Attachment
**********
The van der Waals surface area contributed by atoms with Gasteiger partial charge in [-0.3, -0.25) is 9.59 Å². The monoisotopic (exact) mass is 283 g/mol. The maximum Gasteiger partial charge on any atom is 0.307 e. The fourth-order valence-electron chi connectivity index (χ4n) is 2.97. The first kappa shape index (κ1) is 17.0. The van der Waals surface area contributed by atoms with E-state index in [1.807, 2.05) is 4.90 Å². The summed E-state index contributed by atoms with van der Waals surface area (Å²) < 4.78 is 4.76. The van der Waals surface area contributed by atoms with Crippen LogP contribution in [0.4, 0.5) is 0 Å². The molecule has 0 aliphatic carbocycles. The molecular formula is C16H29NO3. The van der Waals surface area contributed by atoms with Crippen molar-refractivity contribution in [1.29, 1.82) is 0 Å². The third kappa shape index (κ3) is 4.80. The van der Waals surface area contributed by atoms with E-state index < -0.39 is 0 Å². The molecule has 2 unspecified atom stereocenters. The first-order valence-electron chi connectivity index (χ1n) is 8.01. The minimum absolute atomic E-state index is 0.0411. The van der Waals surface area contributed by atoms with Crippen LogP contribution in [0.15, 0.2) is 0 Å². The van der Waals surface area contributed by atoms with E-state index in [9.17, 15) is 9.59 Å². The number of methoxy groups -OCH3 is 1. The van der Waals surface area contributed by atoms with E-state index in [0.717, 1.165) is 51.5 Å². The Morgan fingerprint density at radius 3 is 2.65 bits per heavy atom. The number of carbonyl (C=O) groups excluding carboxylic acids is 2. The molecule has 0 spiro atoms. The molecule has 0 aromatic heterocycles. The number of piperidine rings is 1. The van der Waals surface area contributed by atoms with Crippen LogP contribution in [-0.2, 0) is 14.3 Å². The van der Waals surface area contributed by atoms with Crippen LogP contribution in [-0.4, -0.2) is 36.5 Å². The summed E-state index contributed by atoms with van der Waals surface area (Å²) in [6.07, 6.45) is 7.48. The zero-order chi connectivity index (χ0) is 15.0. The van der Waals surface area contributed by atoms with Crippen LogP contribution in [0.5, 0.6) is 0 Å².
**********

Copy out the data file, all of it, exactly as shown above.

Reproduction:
The van der Waals surface area contributed by atoms with Gasteiger partial charge in [-0.3, -0.25) is 9.59 Å². The monoisotopic (exact) mass is 283 g/mol. The maximum Gasteiger partial charge on any atom is 0.307 e. The fourth-order valence-electron chi connectivity index (χ4n) is 2.97. The first kappa shape index (κ1) is 17.0. The van der Waals surface area contributed by atoms with E-state index in [1.807, 2.05) is 4.90 Å². The summed E-state index contributed by atoms with van der Waals surface area (Å²) < 4.78 is 4.76. The van der Waals surface area contributed by atoms with Crippen LogP contribution in [0.4, 0.5) is 0 Å². The molecule has 0 aliphatic carbocycles. The molecular formula is C16H29NO3. The van der Waals surface area contributed by atoms with Crippen molar-refractivity contribution in [1.29, 1.82) is 0 Å². The third kappa shape index (κ3) is 4.80. The van der Waals surface area contributed by atoms with E-state index < -0.39 is 0 Å². The molecule has 2 unspecified atom stereocenters. The first-order valence-electron chi connectivity index (χ1n) is 8.01. The minimum absolute atomic E-state index is 0.0411. The van der Waals surface area contributed by atoms with Crippen LogP contribution in [0.15, 0.2) is 0 Å². The van der Waals surface area contributed by atoms with E-state index in [9.17, 15) is 9.59 Å². The number of methoxy groups -OCH3 is 1. The van der Waals surface area contributed by atoms with E-state index in [0.717, 1.165) is 51.5 Å². The Morgan fingerprint density at radius 3 is 2.65 bits per heavy atom. The number of carbonyl (C=O) groups excluding carboxylic acids is 2. The molecule has 0 spiro atoms. The molecule has 0 aromatic heterocycles. The number of piperidine rings is 1. The van der Waals surface area contributed by atoms with Crippen LogP contribution in [-0.2, 0) is 14.3 Å². The van der Waals surface area contributed by atoms with Crippen LogP contribution in [-0.4, -0.2) is 36.5 Å². The summed E-state index contributed by atoms with van der Waals surface area (Å²) in [6.07, 6.45) is 7.48. The zero-order chi connectivity index (χ0) is 15.0. The van der Waals surface area contributed by atoms with Crippen LogP contribution in [0.5, 0.6) is 0 Å².